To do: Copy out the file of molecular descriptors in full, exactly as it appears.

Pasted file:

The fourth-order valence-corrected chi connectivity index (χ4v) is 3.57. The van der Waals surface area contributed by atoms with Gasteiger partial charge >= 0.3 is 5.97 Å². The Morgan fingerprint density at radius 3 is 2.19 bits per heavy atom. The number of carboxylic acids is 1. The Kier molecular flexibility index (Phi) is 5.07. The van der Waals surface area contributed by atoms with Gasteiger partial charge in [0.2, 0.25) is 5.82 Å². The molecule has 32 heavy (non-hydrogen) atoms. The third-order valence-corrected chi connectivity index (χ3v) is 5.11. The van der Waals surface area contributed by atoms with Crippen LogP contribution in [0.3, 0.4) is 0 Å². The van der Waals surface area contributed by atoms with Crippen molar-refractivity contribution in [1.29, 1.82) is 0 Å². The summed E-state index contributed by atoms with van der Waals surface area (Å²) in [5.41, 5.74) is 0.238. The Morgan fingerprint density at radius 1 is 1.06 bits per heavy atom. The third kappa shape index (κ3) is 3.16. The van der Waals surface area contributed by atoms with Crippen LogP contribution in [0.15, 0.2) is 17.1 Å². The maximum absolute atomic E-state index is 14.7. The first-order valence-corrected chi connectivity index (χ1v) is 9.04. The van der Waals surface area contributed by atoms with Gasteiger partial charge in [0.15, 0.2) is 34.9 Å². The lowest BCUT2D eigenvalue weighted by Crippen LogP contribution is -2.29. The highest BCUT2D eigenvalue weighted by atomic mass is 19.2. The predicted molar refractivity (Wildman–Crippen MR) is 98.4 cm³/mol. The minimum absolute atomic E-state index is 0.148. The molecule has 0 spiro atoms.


The fourth-order valence-corrected chi connectivity index (χ4v) is 3.57. The van der Waals surface area contributed by atoms with Gasteiger partial charge >= 0.3 is 5.97 Å². The Morgan fingerprint density at radius 3 is 2.19 bits per heavy atom. The number of carboxylic acids is 1. The Kier molecular flexibility index (Phi) is 5.07. The van der Waals surface area contributed by atoms with Gasteiger partial charge in [0.2, 0.25) is 5.82 Å². The molecule has 32 heavy (non-hydrogen) atoms. The third-order valence-corrected chi connectivity index (χ3v) is 5.11. The van der Waals surface area contributed by atoms with Crippen LogP contribution in [0.3, 0.4) is 0 Å². The van der Waals surface area contributed by atoms with Crippen molar-refractivity contribution in [1.29, 1.82) is 0 Å². The summed E-state index contributed by atoms with van der Waals surface area (Å²) in [5.41, 5.74) is 0.238. The Morgan fingerprint density at radius 1 is 1.06 bits per heavy atom. The third kappa shape index (κ3) is 3.16. The van der Waals surface area contributed by atoms with Crippen LogP contribution in [0.15, 0.2) is 17.1 Å². The maximum absolute atomic E-state index is 14.7. The first-order valence-corrected chi connectivity index (χ1v) is 9.04. The van der Waals surface area contributed by atoms with Gasteiger partial charge in [0.15, 0.2) is 34.9 Å². The lowest BCUT2D eigenvalue weighted by Crippen LogP contribution is -2.29. The highest BCUT2D eigenvalue weighted by atomic mass is 19.2. The predicted molar refractivity (Wildman–Crippen MR) is 98.4 cm³/mol. The minimum absolute atomic E-state index is 0.148. The molecule has 0 spiro atoms.